Not writing

     “Most women are good at multi-tasking” I heard someone say recently.
     I instantly felt less than. Less than I used to be. Less than Most Women. Less than capable. Less than the ideal.
     I've never quite felt that I lived up to the expectations of the Sisterhood. I didn't have a career and raise a family at the same time. I seem to be more of a sequential person. At least in the big scheme of life.
     But in the day-to-day, I was ok multi-tasking the household and child-raising needs. At least, so I thought with baby Meg, after a couple of years of practice.
     Then baby Anna was born. I had to let go of my smug sense of my own abilities, because things weren't always going as planned. And just when I got into a rhythm, one of them would enter a new stage, destabilizing us all.
     But when baby Andrew was born, that was it. Three children under the age of five, and I was toast. “Oh well” – with a sheepish smile – was my honest response whenever I dropped the ball: we were out of coffee, I left the diaper bag at my mother-in-laws', or I fell asleep on the couch instead of getting Meg to music class (I'm not revealing anything else). I found that when I laughed at myself, people went along with me and were quite forgiving. And this has been one of my best life lessons: learning that in fact I'm not in control, and there is a grace – and an ease – that comes with that.
     Which brings me to now. I can't write unless I can focus. And over the last three weeks I have been the shore as wave after wave of endings and beginnings have rolled in and dropped their treasures here: yearbooks, diplomas, sweaty lacrosse clothes, newspaper clippings about championship games, house presents from visitors, orthodontist and haircut appointment cards, a program from a funeral, packing lists, more laundry, a driver's permit and record of hours driven, plane tickets, medical forms requiring doctors' signatures, more laundry...
     I've been dreaming about writing. Literally. The words and stories are in me. The season is changing, and I want to smell it and hear it sing and savor it all again through the pencil in my hand. Soon the house will quiet as Meg and Anna and Andrew will all be at Wabun for the summer (see post on 4/25/13 Chocolate bannock:our parenting secret weapon). But until then I am in the joyful and crazy tumult of transitions. I want to focus long enough to write a blog post, but I also want to be with my kids before they leave. Torn between two desires, I find myself just now on the couch for a few stolen minutes. But wait, I just remembered, I forgot to get the laundry off the line before the dew soaks it all over again...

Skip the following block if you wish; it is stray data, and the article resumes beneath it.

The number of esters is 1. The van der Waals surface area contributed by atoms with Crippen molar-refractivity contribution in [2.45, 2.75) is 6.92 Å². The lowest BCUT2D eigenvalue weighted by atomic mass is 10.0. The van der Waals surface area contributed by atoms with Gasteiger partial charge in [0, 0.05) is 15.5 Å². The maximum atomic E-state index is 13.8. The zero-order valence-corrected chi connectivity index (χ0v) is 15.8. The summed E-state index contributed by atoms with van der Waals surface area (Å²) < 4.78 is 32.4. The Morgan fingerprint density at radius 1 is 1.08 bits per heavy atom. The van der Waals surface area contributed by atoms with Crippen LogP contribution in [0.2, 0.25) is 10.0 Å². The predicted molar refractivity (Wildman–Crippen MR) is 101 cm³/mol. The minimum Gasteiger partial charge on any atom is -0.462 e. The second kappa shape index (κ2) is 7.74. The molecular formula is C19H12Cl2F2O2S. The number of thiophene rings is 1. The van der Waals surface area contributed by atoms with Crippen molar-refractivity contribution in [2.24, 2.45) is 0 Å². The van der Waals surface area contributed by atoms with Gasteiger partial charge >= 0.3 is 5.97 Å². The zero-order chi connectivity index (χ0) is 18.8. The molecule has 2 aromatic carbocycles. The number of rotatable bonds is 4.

Oh well.



     So here we are. In a convergence of the stories I've been telling. In a moment – a season – of beauty.
     Meg is graduating from high school today. Spring has settled into early summer, and the solstice is two weeks away. The only strand of story that does not meet here is the story of our changing climate. The day the atmosphere measured 400 ppm came and went, pretty quietly.
     The irony of writing about the coming season is that really it's about living in and observing the moments along the journey. Graduation is not an endpoint; the seasons will continue to cycle; the earth will warm... until we make a choice to change. So even though today is a marker, there is the comfort of accepting it for simply what it is – a day of beauty – and not looking ahead to what is coming.
     And still, I am a bundle of conflicting emotions. Behind the busy-ness of today's schedule, there is sadness, pride, a need to pinch myself in reminder that this is real and I want to be awake for it, joy at the miracle of my daughter, maternal brood-gathering as I hold my other children close, wonder at the truth that Bob and I have raised a child to this moment of her own fullness, and a little exhaustion.
     Spring is a fecund time, and the energy of the burgeoning earth is mirrored in the fullness of our calendar hanging on the kitchen wall. Summer will bring its rest. The nest building and pollinating and school year will be done. The fruits will begin to swell, the birds will quiet as they raise their young and begin to feed up for fall migration, our children will go to the wilderness and reconnect with their deep selves. Bob and I will be alone here.
     And that sounds just about right. For now. For today.